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Tiotropium for asthma: Appears to be effective adjunct in phase 3 studies


Phase 3 clinical trial data demonstrate tiotropium’s potential benefit as an add-on treatment for asthma patients.

Dr Otulana

Phase 3 clinical trial data demonstrate tiotropium’s potential benefit as an add-on treatment for asthma patients.

At the 2014 American Academy of Allergy, Asthma & Immunology (AAAAI) annual meeting recently in San Diego, Boehringer Ingelheim presented the results from phase 3 studies of the UniTinA-asthma clinical trial program, which evaluated tiotropium in adults, teens, and children with persistent asthma at various levels of severity. Tiotropium is not currently approved for asthma.

In the United States, more than 25 million people are known to have asthma. Approximately 40% of asthma patients remain symptomatic even while receiving treatment with currently available options and remain at risk for asthma exacerbations.


 In the phase 3 GraziaTinA-asthma study (NCT01316380), tiotropium delivered via the Respimat SoftMist Inhaler improved lung function response, as measured by forced expiratory volume in one second (FEV1), in patients with mild asthma who remained symptomatic while receiving low-dose inhaled corticosteroid (ICS) treatment.

The primary end point of the study was peak FEV1 response within 3 hours post-dosing (change from baseline) at 12 weeks. The 5-μg dose showed an adjusted mean difference in peak FEV1 response of 128 mL (P=.0005) and the 2.5-μg dose showed an adjusted mean difference in peak FEV1 response of 159 mL (P<.0001).


According to a pre-specified subset of data from the phase 3 MezzoTinA-asthma trials (NCT01172808/NCT01172821), enrolled patients had moderate asthma and remained symptomatic while receiving medium-dose ICS therapy. With the addition of once-daily tiotropium, these patients demonstrated reduced airflow obstruction independently of allergic status, as measured by the Th2 phenotype biomarkers.

In another subset of data presented at AAAAI, the addition of once-daily tiotropium in the phase 3 PrimoTinA-asthma trials (NCT00772538/NCT00776984) improved lung function responses independently of concomitant use of a leukotriene receptor antagonist (LTRA) in patients with severe asthma.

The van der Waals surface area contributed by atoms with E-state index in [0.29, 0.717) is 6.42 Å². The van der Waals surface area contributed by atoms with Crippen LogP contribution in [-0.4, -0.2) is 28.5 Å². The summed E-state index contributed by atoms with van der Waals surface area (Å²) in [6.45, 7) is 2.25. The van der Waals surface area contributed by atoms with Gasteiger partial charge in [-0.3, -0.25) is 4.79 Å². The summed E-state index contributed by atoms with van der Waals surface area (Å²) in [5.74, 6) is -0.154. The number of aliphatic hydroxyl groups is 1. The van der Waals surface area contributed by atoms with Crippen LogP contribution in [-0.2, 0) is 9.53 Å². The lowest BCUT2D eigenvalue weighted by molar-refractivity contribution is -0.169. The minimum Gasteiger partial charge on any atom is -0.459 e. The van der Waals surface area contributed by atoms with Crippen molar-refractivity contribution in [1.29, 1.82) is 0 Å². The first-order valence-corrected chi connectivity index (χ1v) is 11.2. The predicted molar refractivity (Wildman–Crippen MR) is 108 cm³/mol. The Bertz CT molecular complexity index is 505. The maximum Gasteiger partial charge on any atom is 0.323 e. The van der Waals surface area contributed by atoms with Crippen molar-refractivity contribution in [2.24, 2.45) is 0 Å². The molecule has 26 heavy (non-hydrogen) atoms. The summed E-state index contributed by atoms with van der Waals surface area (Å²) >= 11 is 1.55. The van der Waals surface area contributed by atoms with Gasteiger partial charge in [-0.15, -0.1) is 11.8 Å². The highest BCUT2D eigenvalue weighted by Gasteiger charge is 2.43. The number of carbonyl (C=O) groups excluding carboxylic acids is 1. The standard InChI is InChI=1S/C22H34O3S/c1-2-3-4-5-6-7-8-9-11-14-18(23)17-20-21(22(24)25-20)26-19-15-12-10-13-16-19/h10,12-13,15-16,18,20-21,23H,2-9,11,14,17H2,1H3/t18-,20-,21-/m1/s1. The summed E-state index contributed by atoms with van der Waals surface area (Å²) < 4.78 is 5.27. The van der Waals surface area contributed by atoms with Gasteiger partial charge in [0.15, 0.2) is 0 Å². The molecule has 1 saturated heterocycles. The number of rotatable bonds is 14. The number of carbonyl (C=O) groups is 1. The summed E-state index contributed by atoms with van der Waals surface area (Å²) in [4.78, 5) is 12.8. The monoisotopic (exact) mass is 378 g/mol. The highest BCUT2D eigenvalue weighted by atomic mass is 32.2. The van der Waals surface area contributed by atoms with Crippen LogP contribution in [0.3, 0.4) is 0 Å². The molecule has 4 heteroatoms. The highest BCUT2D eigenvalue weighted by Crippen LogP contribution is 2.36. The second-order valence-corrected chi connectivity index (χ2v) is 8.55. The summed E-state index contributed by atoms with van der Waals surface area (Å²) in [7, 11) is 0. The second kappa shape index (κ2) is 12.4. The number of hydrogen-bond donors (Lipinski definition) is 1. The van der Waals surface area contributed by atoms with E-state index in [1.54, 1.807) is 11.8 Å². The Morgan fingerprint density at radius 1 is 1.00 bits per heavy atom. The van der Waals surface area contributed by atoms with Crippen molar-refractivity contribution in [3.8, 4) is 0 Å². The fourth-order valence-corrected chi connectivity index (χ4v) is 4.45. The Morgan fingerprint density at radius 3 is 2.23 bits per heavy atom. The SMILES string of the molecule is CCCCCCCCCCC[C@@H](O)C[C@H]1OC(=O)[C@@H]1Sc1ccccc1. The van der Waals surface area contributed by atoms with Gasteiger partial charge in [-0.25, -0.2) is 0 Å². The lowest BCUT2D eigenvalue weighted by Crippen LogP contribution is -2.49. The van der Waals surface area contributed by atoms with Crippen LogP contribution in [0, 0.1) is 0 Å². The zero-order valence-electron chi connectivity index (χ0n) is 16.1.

Patients with prior use of LTRA showed an adjusted mean difference in peak FEV1 of 103 ± 51 mL (P=.0454) and those without prior LTRA use showed an adjusted mean difference in peak FEV1 of 111 ± 28 mL (P<.0001).


“Despite currently available therapies and detailed guidelines, many people with even mild asthma remain symptomatic; therefore, it is important to establish new treatments for this patient population,” said Tunde Otulana, MD, senior vice president, clinical development and medical affairs, Boehringer Ingelheim. “The GraziaTinA-asthma data found both tiotropium doses were statistically significant compared to placebo in mildly symptomatic asthma patients.”

Additionally, Dr Otulana said, the efficacy of some asthma treatments (eg, ICS and omalizumab) appears higher in Th2-high phenotypes, but no specific treatments are available that work equally well in both Th2-high and Th2-low phenotypes.

“That is why it was important . . . to explore whether Th2 biomarker status influenced responses to tiotropium in pre-specified subgroups of patients with moderate symptomatic asthma in the MezzoTinA-asthma studies,” he said.

“Leukotriene modifiers are part of the standard treatment of asthma, as noted in the Global Initiative for Asthma [GINA] guidelines, so it assessed whether pre-screening and concomitant LTRA use in severe symptomatic asthma patients in the PrimoTinA-asthma trials affected lung function improvements seen with tiotropium,” he added.


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